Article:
Once upon a time, there was country where more people earned a healthy living wage than not, where the term “billionaire” wasn’t familiar and millionaires were rather rare. In this country, citizens and leaders advocated investing in human capital. Parents would stash away portions of their paychecks every month to save for their children’s future educations. Many children would complete their high school educations and go off to college, where tuition was considered affordable, and many would graduate with master’s degrees with no more than a few thousand dollars’ worth of debt and jobs already lined up. This was a country with a healthy middle class, and debt was associated mostly with car and home loans. Unfortunately, this country seems to have fallen off the map.

As it stands today, America has shifted gears dramatically, steering away from enriching its young adults with opportunities and toward practically enslaving them with debt to pave the way for their own futures. In a recent analysis released by the Federal Reserve Bank of New York, student loan debt stands at $870 billion nationally with 27 percent of all borrowers delinquent in repayment. The average student debt hovers around $23,300. The total student loan debt surpasses the country’s outstanding auto loan debt (at $730 billion) and credit card debt (at $693 billion).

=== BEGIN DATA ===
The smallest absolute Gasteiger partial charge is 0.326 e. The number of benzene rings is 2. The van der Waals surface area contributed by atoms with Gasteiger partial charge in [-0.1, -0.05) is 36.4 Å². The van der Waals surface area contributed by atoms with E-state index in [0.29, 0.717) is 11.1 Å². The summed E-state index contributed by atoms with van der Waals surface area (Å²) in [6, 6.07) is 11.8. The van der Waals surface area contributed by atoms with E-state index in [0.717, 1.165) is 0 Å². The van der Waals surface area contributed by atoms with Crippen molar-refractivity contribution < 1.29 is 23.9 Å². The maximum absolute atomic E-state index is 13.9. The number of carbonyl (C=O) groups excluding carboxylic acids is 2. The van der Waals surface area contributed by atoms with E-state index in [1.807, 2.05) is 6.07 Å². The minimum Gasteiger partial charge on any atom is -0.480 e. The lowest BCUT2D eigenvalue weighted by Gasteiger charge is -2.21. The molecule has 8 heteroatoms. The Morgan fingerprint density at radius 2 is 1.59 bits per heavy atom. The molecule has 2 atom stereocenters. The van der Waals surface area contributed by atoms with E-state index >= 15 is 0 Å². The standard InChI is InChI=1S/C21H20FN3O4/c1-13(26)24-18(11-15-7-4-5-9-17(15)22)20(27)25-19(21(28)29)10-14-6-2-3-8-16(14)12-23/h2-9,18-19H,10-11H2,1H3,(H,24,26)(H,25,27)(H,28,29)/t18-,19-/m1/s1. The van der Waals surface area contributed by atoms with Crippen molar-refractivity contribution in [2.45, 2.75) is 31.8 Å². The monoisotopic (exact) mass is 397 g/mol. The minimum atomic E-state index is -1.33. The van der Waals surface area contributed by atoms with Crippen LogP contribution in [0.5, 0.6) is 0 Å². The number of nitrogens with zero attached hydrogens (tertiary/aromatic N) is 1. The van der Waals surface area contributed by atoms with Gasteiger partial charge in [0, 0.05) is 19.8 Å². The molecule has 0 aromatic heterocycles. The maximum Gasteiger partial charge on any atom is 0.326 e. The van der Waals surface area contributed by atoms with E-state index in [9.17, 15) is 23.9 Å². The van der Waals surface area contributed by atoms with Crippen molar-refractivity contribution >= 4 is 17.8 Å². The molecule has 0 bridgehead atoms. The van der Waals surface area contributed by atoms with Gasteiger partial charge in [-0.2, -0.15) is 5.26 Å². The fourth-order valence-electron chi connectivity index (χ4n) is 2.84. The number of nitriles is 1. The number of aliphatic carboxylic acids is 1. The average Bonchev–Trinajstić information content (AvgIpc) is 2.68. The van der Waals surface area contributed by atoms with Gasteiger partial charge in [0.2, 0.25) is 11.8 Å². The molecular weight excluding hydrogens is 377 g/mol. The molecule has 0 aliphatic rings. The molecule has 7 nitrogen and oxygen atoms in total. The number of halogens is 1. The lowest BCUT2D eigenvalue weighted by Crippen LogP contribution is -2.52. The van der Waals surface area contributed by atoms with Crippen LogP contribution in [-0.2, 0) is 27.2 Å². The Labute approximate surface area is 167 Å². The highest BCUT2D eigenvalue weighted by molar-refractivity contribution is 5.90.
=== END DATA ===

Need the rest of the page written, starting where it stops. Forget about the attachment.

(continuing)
At $870 billion, one might think that money would be put to good use, and that young adults would be getting a return on their investment. There’s some good news: according to the Bureau of Labor Statistics, the unemployment rate hovers around 4 percent for college graduates with bachelor’s degrees, less than half of the nation’s overall unemployment rate. Class of 2011 college graduates also landed higher-paying jobs last year than the year before and were also paid better than those without an education, according to survey conducted earlier this year by the National Association of Colleges and Employers. Despite these positives, young adults are dealing with tough times.

A recent survey conducted by the Pew Research Center revealed that the consensus of the public at large is that young adults are the ones having the toughest time in today’s economy and have it harder than their parents did. The fact of the matter is that although college grads are now making more than they did last year, they are making less money in comparison to college graduates of 10 years ago. The U.S. Department of Education reported that men were averaging $56,100 in 2000; in 2009 it was $51,000. For women, the average was $43,600 compared to $40,100. Overall, however, combining diminishing salaries for college grads with the rising cost of living, from home prices to gas prices, plus skyrocketing college tuition, young adults deciding on whether to invest in higher education may not think it is worth the price tag. For those who opt for higher education, debt-saddled graduates are often forced to move home, affecting the economy. For too many students, student loan debt comes before major purchases, including a car, a house. Some even struggle to save for a deposit on an apartment.

As the student loan debt continues to grow quarterly, we must realign the core values that made this country strong decades ago.  Though young adults are currently facing grimmer realties than their parents did, it’s not too late to turn this ship around and focus on affordable education that results in higher-paying jobs and a relatively low unemployment rate. Education is a proven cure for unemployment and even crime — let’s not punish young adults with lifelong student debt just for wanting a better future.